Sometime when rigging an anchor, it’s helpful to shorten a sling by an inch or so to get better sharing of the load.
Example - you have two identical single runners. You planned to clip each one to two different bolts, hopefully resulting in a redundant anchor with the forces equally distributed to each bolt. But, when you get to the anchor, you find that one bolt is a couple of inches higher than the other one, which would mean no load sharing at all if you used two same length runners. With this trick, you can shorten one a couple of inches to make your anchor more equalized.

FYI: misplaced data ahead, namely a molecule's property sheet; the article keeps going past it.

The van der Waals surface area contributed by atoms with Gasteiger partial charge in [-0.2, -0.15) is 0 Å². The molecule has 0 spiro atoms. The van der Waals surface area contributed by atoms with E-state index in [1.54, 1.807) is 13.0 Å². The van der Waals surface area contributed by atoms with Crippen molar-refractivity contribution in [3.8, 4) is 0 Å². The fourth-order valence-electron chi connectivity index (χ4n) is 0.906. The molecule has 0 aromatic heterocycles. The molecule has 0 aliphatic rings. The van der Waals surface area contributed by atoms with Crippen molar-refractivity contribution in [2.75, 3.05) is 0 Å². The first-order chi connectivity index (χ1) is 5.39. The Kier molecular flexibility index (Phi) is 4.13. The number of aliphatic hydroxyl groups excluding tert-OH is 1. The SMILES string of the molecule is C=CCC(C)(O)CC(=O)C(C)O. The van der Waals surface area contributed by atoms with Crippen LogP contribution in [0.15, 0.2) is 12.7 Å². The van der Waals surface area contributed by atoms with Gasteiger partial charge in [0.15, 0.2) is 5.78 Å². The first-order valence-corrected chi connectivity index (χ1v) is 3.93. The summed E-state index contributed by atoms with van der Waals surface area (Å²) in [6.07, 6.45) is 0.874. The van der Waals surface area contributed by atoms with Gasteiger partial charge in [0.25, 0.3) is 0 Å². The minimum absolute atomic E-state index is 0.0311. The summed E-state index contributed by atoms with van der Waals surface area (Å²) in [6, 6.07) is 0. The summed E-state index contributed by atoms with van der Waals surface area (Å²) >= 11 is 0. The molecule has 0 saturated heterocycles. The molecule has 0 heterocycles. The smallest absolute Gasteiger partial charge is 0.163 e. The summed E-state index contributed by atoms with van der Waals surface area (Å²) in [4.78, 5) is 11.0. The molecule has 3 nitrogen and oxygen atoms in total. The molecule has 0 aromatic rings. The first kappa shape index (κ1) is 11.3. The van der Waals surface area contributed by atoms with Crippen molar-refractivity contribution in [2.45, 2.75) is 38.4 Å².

(You could tie an an overhand knot in the sling, but doing this has a few drawbacks. It weakens the sling a bit, it's tough to untie after it's been loaded, and you can't fine tune the length.)
Instead try one of these two simple tricks. Either one will shorten a sling with each twist or wrap, allowing you to fine tune the runner length by a cm or so per turn.
1 - Add twists to the sling
2 - Wrap one strand a few times around the carabiner
Above we see the "normal" sling with no twists. This stretches to about 21.5 inches.
Twist the sling about 10 times. Now it's shortened to about 19.5 inches, or 2 inches shorter than the "normal" sling.
For this one, wrap one strand of the sling a few times around the carabiner. Four wraps shortened the sling to about 18 inches, or approximately 1 inch shorter per wrap.